For shuttle trains with a fixed transport capacity which are the dominant operating form in intermodal transport, increasing capacity utilization is of crucial importance due to the low marginal costs of transporting an additional loading unit. Hence, offering rail-based transport services for non-cranable semi-trailers can result in additional earnings for railway companies. However, these earnings have to compensate for the investment costs of the technology. Based on a dynamic investment calculation, this paper presents a simulation model to evaluate the economic profitability of transshipment technologies for non-cranable semi-trailers from the railway company’s perspective. The results depend on the capacity utilization risk faced by the railway company. In particular, if the railway company does not sell all the train capacity to freight forwarders or intermodal operators on a long-term basis, investing in technology for the transshipment of non-cranable semi-trailers can be economically profitable.

A Simulation-Based Investigation of Freight Transportation Policy Planning and Supply Chains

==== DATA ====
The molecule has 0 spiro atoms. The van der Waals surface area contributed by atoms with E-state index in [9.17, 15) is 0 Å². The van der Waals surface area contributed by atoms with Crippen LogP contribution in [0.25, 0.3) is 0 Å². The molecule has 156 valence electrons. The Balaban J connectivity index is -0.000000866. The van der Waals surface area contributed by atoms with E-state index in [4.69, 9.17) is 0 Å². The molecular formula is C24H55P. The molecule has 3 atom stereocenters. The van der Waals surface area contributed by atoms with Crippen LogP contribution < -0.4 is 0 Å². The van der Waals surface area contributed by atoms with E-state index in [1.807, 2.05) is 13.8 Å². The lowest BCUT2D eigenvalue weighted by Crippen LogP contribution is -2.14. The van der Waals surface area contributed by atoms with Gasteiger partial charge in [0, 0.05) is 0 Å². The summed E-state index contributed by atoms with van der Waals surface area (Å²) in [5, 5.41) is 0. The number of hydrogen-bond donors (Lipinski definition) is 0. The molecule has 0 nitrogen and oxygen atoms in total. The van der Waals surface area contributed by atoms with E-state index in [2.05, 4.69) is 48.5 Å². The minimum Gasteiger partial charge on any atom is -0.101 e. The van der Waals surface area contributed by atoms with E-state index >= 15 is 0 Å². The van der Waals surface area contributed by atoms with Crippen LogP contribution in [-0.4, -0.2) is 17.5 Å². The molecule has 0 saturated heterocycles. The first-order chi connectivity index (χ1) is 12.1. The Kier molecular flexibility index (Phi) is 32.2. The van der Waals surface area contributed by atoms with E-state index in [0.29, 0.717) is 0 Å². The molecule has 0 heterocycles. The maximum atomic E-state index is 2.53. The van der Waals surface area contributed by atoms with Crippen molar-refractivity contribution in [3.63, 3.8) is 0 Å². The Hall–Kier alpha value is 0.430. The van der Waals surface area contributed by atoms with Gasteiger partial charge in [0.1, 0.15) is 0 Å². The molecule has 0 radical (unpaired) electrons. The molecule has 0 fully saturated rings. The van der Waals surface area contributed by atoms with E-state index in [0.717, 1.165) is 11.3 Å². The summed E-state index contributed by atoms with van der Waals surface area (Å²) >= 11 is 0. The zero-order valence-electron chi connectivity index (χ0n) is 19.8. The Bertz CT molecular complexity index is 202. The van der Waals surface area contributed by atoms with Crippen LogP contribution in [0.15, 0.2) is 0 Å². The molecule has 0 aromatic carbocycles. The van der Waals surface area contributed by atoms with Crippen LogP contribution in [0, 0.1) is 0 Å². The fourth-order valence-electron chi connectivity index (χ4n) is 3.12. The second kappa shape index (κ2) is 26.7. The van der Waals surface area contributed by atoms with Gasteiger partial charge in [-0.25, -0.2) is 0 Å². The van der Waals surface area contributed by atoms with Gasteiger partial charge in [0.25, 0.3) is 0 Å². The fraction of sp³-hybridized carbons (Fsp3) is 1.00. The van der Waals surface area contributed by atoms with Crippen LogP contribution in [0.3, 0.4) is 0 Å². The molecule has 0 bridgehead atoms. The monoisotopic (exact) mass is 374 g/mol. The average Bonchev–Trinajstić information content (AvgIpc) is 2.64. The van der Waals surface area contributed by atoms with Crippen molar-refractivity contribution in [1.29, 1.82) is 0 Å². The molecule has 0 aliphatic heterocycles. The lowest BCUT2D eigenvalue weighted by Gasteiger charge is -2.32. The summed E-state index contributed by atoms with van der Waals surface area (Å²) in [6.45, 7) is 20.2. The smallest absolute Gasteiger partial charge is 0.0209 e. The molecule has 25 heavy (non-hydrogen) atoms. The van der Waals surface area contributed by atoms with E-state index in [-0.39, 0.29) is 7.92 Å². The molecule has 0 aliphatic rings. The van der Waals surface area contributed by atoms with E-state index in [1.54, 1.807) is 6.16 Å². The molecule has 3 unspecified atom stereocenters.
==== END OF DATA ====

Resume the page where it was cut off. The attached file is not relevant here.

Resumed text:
Regional freight transportation policy planning is a difficult task, as few policy-planners have adequate tools to aid their understanding of how various policy formulations affect this complex, socio-technical system. In this paper, we develop a proof-of-concept model to simulate the impacts of public policies on freight transportation in a simulated region. We use the techniques of multi-disciplinary system design and optimization to analyze the formulation of regional freight transportation policies and examine the relative effects of policies and exogenous forces on the region in order to provide insight into the policy-planning process. Both single objective and multi-objective analysis is performed to provide policy-planners with a clear understanding of the trade-offs made in policy formulation.